Played on: PlayStation 4
The Order: 1886 is notorious in that it was one of the games pushed the hardest for the PS4 launch and it probably had the most hype behind it. This was one of the games I pointed to when people asked why I picked PS4 over an Xbox One.
The release however, earned very middling reviews and the game quickly disappeared from the collective conscious.
I held off on buying it, assuming at some point Sony would give it away as part of the monthly offerings of PlayStation + games.
Before that happened though, the price came down enough to where a buddy of mine just bought the disk.
What I didn't likeYou can't really call the game a walking simulator because you spend much of your time watching it. You can't really call it a digital novel because you control the action sometimes. And you can't really call it an action adventure game because there's not a lot of action you are responsible for.
I guess I would classify it as an interactive film.
The first chapter opens with a harrowing prison escape following some water torture. This is all done via cut scenes.
It's reminiscent of PS1 games that used the large available data to build 10 minute FMV movies. Every now and then, you have to tap a button via quick time event. These actions mean nothing. I felt no real danger. I didn't even know who the characters were. So tapping X quickly to stab a guy in the neck, felt pointless at this point. Just show me your action film and remove the quick time.
When you do control the character in this opening scene, you slowly stumble through the hallways until you reach the next movie.
The enemies aren't varied enough. The first chapter where you control the character has you running around London killing escaped felons. Every one of them looks the same, sounds the same, has the same weapon, and fights the same.
And shortly after you've killed plenty of convicts, you find that some of them are werewolves.
After seeing the countless E3 demos of a werewolf fight, I thought I was in for something intense.
Oh, it was intense, but for all the wrong reasons. There are three wolves in the encounter running around a wine cellar that is sort of shaped in a circle. If you try to run circles, keeping the wolves behind you, you're going to have a bad time.
While stalking one wolf, another may jump quickly from the side off screen, giving you no chance to counter, and taking you down. When you go to stab a wolf to finish them off, one of the other enemies may queue up behind you waiting for the animation to stop so that they can get a cheap shot in.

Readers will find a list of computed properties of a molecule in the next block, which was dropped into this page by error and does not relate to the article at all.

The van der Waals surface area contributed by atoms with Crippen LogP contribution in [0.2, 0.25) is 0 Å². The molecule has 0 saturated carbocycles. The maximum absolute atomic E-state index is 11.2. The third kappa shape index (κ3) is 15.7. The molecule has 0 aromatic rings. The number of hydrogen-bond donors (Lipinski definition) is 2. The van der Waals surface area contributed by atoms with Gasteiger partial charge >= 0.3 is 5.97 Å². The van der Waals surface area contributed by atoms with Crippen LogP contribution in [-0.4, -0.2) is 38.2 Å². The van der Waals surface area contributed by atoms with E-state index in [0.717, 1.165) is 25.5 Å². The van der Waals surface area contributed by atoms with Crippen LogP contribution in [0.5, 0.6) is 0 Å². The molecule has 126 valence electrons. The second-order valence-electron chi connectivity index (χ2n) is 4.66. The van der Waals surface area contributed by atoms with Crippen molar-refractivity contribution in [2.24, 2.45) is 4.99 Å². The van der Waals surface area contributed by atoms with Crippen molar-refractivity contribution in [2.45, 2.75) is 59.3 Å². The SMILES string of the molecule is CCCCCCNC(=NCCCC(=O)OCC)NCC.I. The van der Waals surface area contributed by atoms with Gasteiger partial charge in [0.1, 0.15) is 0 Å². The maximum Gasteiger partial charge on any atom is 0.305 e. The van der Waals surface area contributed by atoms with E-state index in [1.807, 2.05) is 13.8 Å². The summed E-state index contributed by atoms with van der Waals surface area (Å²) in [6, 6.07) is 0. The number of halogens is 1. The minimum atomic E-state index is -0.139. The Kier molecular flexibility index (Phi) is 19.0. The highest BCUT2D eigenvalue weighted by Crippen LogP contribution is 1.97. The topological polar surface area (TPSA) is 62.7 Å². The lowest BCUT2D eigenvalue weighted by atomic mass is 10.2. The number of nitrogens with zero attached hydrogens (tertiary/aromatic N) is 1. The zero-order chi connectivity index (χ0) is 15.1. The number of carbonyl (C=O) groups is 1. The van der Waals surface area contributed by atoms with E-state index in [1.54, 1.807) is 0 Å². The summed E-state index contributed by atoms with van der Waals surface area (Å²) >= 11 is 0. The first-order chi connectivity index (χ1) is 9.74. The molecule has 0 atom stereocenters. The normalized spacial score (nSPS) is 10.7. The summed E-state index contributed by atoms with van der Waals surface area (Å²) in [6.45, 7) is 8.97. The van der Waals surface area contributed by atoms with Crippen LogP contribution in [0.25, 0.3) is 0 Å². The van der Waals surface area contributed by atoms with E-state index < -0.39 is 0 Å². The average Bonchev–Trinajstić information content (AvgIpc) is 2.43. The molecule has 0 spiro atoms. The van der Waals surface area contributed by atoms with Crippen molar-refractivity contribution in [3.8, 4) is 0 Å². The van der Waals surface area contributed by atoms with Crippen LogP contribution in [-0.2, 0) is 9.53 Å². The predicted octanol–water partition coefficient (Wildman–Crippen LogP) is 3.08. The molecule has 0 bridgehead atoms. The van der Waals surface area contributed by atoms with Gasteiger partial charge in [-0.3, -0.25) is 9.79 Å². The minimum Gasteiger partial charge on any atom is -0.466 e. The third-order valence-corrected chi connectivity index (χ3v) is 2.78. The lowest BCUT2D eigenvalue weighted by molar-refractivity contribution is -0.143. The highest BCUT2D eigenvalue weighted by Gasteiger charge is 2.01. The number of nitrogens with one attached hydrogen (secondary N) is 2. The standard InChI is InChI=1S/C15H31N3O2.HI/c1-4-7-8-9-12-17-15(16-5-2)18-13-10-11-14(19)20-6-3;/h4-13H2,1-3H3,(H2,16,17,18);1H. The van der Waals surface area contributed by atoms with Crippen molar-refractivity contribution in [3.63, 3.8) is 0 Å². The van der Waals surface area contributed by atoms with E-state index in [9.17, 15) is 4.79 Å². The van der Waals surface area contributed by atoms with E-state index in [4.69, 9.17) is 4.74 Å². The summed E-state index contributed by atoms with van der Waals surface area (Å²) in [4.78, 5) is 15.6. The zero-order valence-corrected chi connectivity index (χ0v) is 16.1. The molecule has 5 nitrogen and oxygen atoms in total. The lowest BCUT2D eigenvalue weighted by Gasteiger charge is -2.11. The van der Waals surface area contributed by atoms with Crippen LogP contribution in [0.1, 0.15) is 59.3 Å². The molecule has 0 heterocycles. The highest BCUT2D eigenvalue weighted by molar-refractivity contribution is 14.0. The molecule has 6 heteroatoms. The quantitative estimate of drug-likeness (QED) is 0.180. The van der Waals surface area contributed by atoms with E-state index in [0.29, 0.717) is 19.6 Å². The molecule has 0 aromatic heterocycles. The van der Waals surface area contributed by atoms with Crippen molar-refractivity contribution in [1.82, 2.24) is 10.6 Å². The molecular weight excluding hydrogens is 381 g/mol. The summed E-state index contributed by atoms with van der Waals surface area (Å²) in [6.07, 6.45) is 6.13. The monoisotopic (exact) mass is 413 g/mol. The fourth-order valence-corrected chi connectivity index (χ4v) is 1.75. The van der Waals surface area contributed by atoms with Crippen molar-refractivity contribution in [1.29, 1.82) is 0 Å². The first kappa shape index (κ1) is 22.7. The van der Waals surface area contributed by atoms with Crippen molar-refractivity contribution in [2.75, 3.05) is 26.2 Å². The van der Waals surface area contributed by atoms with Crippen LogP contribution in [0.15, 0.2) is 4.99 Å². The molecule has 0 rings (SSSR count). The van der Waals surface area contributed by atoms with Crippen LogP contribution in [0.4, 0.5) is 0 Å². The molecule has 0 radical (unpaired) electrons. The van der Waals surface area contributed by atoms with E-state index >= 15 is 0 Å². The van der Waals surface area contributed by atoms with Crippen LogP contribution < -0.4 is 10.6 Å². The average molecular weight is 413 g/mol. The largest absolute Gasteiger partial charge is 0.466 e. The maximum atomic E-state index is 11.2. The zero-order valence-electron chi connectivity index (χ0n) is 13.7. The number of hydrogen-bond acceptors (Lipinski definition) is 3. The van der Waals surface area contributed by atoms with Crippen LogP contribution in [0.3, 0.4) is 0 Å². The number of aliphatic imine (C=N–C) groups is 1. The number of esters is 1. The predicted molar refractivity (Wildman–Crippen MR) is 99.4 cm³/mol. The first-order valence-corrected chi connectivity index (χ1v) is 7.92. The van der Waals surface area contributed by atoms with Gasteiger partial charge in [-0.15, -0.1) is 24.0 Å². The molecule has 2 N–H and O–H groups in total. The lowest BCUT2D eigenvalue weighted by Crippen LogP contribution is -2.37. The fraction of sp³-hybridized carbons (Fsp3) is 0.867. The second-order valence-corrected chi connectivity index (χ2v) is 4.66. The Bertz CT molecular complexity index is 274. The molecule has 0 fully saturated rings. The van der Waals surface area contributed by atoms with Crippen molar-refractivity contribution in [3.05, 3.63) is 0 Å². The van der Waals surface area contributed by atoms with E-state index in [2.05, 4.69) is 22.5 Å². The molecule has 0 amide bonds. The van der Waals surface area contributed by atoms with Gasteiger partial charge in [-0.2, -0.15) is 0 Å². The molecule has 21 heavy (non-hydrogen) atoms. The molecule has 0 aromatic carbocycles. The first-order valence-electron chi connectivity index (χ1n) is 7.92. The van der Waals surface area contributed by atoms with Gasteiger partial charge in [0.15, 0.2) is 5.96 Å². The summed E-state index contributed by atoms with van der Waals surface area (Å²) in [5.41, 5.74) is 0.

And one of the quickest ways to make this game better would be co-op. You're running around with a second NPC partner almost the entire game. If a buddy of mine could jump in and there were more action sequences for us to fight through, I'd go buy a copy right now.
What was OKAs a self proclaimed cover shooter aficionado, the combat is just OK. The default controls are much different from most other cover shooters like Gears of War, the Division, Splinter Cell and Army of Two which sort of creates this Halo grenade scenario where you're constantly vaulting over cover when you really mean to get into cover.
There are shotgun enemies that will often rush your position. The close combat is incredibly awkward. Even when you have dueling pistols or a shotgun yourself, both built for close range encounters, the shot box often dances right over the shoulder or behind cover right as you shoot.
The guns have good weight to them, but often don't feel different enough. If I didn't have a HUD, I'm not sure I would be able to tell you if I had the rifle or the shotgun out.
And then you run into famous historical figures. I think Assassin's Creed may have used up all the good will for running into these figures because as soon as I ran into Tesla, I groaned.
What I likedThis game is gorgeous. I can't think of a game that looks better. Ready at Dawn nailed the look of people, the small details that bring you into a world. I was astounded at the tiled floor made of mosaics, the dirt on my jacket, the way beards actually look like hair. (Staring at you Metal Gear V and Division)
The Order is a living world filled with intrigue. I want to know more about The Order. I want to explore America and France in this world. I want to know more of the Order's back story.
You remember every character you come in contact with, you remember the carefully crafted encounters, the NPCS. And the voice acting is phenomenal.
Final ThoughtsThe most frustrating thing is that there are bones for a really good game. I'm into this world. I want to love this game even after the first hour is spent watching more than playing.
If Sony took a chance on The Order: 1887, I think we would see an incredible cover shooter. But I feel the name might be soiled too much to recover.
Rating: Wait for Sony to give this away.